(b. 1930)The creative life Chicago artist Herbert Davidson pursues is simple, ordered and solitary, like the pictures he paints. In a sense his pictures are his life, records of the things he sees, of the people he knows and meets, of the experiences he has. Davidson, 80, has been painting in the detailed, highly polished style that characterizes his work since shortly after he graduated in 1956 from the School of the Art Institute of Chicago. His first solo show in Chicago gave him the success and incentive to continue. As he looks back at the progression of his work over the past 20 years, Davidson finds that his work hasn’t changed all that much, it has just evolved. “You don’t look at something I did 20 years ago and say, ‘I wonder who did that.’ You know it was me. I mostly wonder why I did that and why I did it that way.”
Mood and setting are quite important to Davidson and have even become more important over the years. In his early work, he wasn’t as concerned with those elements or with what he calls “focusing in on the figure.” He says his early work may have contained those elements, but it was probably unintentional. “Now I search it out, strive for it.”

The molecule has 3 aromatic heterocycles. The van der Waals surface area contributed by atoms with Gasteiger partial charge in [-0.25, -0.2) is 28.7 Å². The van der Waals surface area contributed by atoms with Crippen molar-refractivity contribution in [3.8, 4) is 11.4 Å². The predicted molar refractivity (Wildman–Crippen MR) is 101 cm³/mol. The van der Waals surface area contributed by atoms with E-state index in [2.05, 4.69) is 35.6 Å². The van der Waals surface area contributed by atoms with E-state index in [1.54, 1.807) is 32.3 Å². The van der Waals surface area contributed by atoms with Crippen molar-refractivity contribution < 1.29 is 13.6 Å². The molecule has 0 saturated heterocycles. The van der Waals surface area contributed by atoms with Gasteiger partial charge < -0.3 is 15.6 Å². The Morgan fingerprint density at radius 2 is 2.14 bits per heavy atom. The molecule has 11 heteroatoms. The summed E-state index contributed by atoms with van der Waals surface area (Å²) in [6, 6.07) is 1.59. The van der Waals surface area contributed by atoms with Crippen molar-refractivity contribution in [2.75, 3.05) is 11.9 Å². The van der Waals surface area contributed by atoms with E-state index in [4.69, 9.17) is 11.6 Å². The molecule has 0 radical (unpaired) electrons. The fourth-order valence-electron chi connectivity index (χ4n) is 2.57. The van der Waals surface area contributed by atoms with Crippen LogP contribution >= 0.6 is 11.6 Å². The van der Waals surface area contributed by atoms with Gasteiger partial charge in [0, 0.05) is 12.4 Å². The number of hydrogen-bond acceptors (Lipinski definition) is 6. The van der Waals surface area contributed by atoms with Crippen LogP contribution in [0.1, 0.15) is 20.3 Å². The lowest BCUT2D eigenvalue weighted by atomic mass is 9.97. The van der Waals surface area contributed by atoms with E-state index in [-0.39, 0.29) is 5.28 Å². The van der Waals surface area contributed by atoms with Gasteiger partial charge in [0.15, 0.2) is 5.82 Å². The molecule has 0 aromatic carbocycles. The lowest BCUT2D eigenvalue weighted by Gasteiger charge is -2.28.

Davidson can’t remember a time when he didn’t want to be an artist. Today Davidson finds inspiration in the work of Jan Vermeer. “He has probably had the biggest influence on me of any painter,” comments the artist. “For me his paintings are more than the light and the luminosity that they are famous for. What Vermeer has captured is a moment in time.” Although Davidson’s own work may be restricted to representational painting, he admires many of the moderns and especially finds power in the works of Willem de Kooning and Francis Bacon. Abstract Expressionism and Action Painting were in vogue while Davidson was a student, and while the concepts interested him, he never felt the need to work in those modes. Since the late 1960’s, the camera has become an important tool in Davidson’s work. He began using it to study the effect of light and dark, the chiaroscuro, which he felt was lacking in his work, and discovered it could be used as an excellent sketching device. He takes pictures continuously, never actually seeking a particular subject matter. Parts of pictures combined with others may eventually find their way into one of his compositions. “I consider a painting successful when I have an idea, a good idea that I am excited about,” he says. Two or three of the paintings Davidson completes in a year are illustrations for Playboy Magazine. Davidson approaches these commissions with the kind of creative thinking that has won him constant admiration and numerous prizes.